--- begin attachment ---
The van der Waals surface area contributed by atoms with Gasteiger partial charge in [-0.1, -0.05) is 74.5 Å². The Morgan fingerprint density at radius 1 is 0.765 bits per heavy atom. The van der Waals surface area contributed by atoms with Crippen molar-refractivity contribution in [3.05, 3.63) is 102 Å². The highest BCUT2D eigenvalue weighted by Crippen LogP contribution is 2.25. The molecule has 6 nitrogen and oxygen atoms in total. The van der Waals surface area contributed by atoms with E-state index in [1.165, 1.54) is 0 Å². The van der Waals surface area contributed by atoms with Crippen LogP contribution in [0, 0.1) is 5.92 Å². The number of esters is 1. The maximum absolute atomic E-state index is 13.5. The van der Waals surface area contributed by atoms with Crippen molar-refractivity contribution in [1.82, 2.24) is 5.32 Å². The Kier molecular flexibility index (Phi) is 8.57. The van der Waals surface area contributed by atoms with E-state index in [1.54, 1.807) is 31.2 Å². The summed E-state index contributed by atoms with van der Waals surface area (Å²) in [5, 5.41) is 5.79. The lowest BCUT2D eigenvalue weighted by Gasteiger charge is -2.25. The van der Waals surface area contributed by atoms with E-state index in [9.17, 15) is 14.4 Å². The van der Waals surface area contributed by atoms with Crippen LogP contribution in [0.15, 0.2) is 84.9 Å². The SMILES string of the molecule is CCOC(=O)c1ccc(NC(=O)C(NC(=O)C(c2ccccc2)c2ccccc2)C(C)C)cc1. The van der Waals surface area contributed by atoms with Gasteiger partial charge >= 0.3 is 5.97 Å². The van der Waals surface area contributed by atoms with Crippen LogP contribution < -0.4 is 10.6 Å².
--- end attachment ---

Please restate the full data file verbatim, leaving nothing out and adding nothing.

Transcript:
The van der Waals surface area contributed by atoms with Gasteiger partial charge in [-0.1, -0.05) is 74.5 Å². The Morgan fingerprint density at radius 1 is 0.765 bits per heavy atom. The van der Waals surface area contributed by atoms with Crippen molar-refractivity contribution in [3.05, 3.63) is 102 Å². The highest BCUT2D eigenvalue weighted by Crippen LogP contribution is 2.25. The molecule has 6 nitrogen and oxygen atoms in total. The van der Waals surface area contributed by atoms with E-state index in [1.165, 1.54) is 0 Å². The van der Waals surface area contributed by atoms with Crippen LogP contribution in [0, 0.1) is 5.92 Å². The number of esters is 1. The maximum absolute atomic E-state index is 13.5. The van der Waals surface area contributed by atoms with Crippen molar-refractivity contribution in [1.82, 2.24) is 5.32 Å². The Kier molecular flexibility index (Phi) is 8.57. The van der Waals surface area contributed by atoms with E-state index in [1.54, 1.807) is 31.2 Å². The summed E-state index contributed by atoms with van der Waals surface area (Å²) in [5, 5.41) is 5.79. The lowest BCUT2D eigenvalue weighted by Gasteiger charge is -2.25. The van der Waals surface area contributed by atoms with E-state index in [9.17, 15) is 14.4 Å². The van der Waals surface area contributed by atoms with Crippen LogP contribution in [0.15, 0.2) is 84.9 Å². The SMILES string of the molecule is CCOC(=O)c1ccc(NC(=O)C(NC(=O)C(c2ccccc2)c2ccccc2)C(C)C)cc1. The van der Waals surface area contributed by atoms with Gasteiger partial charge >= 0.3 is 5.97 Å². The van der Waals surface area contributed by atoms with Crippen LogP contribution < -0.4 is 10.6 Å².